“I didn’t have enough room in that entry way area to be able to project the way that I needed to, so I actually went ‘old school’ with that and used a good ol’ grid, an inch-to-foot grid,” Amiah said. “I used the grid and free handed it from there. It ended up turning out just fine, it added on a little extra time but it was all good. We have to make things work with what we’ve got.”
Working closely with the creative department from Goodwill Commercial Services, she understood the goals for each mural. The entryway mural needed to hint at what would be seen in the manufacturing facility, since tours would be common in the facility. The mural needed to give people a sneak peek, she said, of what people could expect to see during the tour.
“With it being a medical manufacturing building, we landed on a design with hands, since the manufacturing jobs are very hands on,” Amiah said. “We went with a very close up composition of two gloved hands holding a catheter, one of the medical devices that is manufactured at the facility. I also added a little surreal hidden gem, a skyline of Indianapolis reflected in the shadow of the medical device to tie it back to the city.”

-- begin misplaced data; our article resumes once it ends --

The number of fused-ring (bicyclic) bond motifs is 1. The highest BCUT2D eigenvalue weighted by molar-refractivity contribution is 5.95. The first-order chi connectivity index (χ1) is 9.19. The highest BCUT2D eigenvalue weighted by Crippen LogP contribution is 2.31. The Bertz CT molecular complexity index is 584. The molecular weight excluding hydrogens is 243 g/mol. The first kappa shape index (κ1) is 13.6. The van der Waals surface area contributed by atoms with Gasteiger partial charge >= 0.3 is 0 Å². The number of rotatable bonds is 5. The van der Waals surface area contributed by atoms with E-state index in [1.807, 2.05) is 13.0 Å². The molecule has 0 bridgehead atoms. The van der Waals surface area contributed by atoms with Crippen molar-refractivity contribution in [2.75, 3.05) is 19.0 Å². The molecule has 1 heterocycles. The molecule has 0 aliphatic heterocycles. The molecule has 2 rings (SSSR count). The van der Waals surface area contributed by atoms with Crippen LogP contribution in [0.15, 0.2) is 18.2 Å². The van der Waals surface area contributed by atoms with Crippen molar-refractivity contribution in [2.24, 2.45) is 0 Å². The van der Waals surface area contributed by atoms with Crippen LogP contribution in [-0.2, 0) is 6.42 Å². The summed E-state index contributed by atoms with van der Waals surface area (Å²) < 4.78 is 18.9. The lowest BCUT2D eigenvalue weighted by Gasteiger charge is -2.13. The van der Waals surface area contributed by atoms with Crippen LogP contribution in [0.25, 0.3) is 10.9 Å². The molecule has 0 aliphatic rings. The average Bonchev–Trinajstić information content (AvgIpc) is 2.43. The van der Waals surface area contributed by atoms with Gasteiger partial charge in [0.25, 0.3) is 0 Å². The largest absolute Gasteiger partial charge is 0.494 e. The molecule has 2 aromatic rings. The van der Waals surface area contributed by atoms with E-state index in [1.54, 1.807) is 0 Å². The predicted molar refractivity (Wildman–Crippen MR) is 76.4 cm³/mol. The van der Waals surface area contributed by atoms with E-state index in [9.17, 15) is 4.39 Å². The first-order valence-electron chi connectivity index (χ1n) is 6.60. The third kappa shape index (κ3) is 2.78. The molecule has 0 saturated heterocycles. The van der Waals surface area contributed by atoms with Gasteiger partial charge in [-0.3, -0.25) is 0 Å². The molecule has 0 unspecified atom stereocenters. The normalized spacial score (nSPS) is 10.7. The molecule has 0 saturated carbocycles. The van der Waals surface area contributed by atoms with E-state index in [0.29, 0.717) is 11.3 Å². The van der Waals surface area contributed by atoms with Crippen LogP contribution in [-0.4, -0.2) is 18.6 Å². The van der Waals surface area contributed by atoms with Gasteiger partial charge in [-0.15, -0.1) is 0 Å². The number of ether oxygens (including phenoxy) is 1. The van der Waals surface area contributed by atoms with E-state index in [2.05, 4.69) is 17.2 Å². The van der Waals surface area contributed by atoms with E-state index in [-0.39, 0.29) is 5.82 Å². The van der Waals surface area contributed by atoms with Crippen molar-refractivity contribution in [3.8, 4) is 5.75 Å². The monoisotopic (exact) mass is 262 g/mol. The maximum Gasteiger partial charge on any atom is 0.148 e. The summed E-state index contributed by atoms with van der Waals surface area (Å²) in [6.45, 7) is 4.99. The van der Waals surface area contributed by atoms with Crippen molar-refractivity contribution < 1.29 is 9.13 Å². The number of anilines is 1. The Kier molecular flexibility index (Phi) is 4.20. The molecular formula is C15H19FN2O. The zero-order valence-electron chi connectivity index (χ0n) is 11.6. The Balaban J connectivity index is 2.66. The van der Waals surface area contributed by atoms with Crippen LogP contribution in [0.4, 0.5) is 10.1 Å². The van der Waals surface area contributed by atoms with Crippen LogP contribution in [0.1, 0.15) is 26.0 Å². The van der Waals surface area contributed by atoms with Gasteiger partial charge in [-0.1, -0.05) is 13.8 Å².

For the break room mural design, Amiah decided upon a bold 38th and Sheridan street sign as the main element surrounded by bright colors. She painted a cardinal perched on the sign to bring in an Indiana theme.
“We wanted to design it so that it reflected a dash of civic pride,” Amiah said. “When people enter this space, they know where they are. It brings in that pride. For the people who work there it’s important for them to know where they are and to know it’s theirs in a sense. We put it there for them. The building is built for them, for those workers, for the neighborhood, and to bring jobs to them.”